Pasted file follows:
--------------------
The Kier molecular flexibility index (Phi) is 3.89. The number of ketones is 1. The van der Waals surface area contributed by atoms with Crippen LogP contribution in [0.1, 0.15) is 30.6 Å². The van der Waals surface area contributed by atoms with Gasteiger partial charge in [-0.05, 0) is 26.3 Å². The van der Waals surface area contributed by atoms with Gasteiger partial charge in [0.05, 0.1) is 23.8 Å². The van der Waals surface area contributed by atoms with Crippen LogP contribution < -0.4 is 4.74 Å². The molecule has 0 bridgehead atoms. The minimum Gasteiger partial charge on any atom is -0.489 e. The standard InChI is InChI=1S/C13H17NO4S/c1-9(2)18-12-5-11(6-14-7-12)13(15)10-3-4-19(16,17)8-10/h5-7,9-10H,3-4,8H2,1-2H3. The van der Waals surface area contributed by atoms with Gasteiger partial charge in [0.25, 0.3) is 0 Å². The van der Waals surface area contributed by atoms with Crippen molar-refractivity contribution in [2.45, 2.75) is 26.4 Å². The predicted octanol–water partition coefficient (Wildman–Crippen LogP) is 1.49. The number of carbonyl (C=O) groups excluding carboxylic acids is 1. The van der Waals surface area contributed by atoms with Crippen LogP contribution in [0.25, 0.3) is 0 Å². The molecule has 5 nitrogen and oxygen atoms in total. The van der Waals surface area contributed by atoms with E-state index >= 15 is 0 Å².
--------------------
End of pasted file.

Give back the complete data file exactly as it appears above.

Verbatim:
The Kier molecular flexibility index (Phi) is 3.89. The number of ketones is 1. The van der Waals surface area contributed by atoms with Crippen LogP contribution in [0.1, 0.15) is 30.6 Å². The van der Waals surface area contributed by atoms with Gasteiger partial charge in [-0.05, 0) is 26.3 Å². The van der Waals surface area contributed by atoms with Gasteiger partial charge in [0.05, 0.1) is 23.8 Å². The van der Waals surface area contributed by atoms with Crippen LogP contribution < -0.4 is 4.74 Å². The molecule has 0 bridgehead atoms. The minimum Gasteiger partial charge on any atom is -0.489 e. The standard InChI is InChI=1S/C13H17NO4S/c1-9(2)18-12-5-11(6-14-7-12)13(15)10-3-4-19(16,17)8-10/h5-7,9-10H,3-4,8H2,1-2H3. The van der Waals surface area contributed by atoms with Gasteiger partial charge in [0.25, 0.3) is 0 Å². The van der Waals surface area contributed by atoms with Crippen molar-refractivity contribution in [2.45, 2.75) is 26.4 Å². The predicted octanol–water partition coefficient (Wildman–Crippen LogP) is 1.49. The number of carbonyl (C=O) groups excluding carboxylic acids is 1. The van der Waals surface area contributed by atoms with Crippen LogP contribution in [0.25, 0.3) is 0 Å². The molecule has 5 nitrogen and oxygen atoms in total. The van der Waals surface area contributed by atoms with E-state index >= 15 is 0 Å².